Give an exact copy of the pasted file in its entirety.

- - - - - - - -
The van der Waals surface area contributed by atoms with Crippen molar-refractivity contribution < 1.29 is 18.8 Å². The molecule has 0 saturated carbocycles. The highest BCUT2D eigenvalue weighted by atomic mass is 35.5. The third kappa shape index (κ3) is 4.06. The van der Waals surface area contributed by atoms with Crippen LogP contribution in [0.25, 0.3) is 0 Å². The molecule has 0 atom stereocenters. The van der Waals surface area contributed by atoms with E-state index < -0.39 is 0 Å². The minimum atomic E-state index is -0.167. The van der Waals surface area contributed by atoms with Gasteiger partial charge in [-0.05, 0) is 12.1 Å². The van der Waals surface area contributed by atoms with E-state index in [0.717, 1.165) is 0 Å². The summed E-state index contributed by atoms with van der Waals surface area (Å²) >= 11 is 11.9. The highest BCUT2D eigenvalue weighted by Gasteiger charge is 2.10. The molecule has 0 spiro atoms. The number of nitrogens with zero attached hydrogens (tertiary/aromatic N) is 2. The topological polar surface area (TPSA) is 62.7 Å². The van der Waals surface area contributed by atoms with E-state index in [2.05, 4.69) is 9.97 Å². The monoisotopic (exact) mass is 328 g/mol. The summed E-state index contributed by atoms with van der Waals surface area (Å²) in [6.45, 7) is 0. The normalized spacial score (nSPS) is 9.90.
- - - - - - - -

The van der Waals surface area contributed by atoms with Crippen molar-refractivity contribution < 1.29 is 18.8 Å². The molecule has 0 saturated carbocycles. The highest BCUT2D eigenvalue weighted by atomic mass is 35.5. The third kappa shape index (κ3) is 4.06. The van der Waals surface area contributed by atoms with Crippen LogP contribution in [0.25, 0.3) is 0 Å². The molecule has 0 atom stereocenters. The van der Waals surface area contributed by atoms with E-state index < -0.39 is 0 Å². The minimum atomic E-state index is -0.167. The van der Waals surface area contributed by atoms with Gasteiger partial charge in [-0.05, 0) is 12.1 Å². The van der Waals surface area contributed by atoms with E-state index in [0.717, 1.165) is 0 Å². The summed E-state index contributed by atoms with van der Waals surface area (Å²) >= 11 is 11.9. The highest BCUT2D eigenvalue weighted by Gasteiger charge is 2.10. The molecule has 0 spiro atoms. The number of nitrogens with zero attached hydrogens (tertiary/aromatic N) is 2. The topological polar surface area (TPSA) is 62.7 Å². The van der Waals surface area contributed by atoms with E-state index in [2.05, 4.69) is 9.97 Å². The monoisotopic (exact) mass is 328 g/mol. The summed E-state index contributed by atoms with van der Waals surface area (Å²) in [6.45, 7) is 0. The normalized spacial score (nSPS) is 9.90.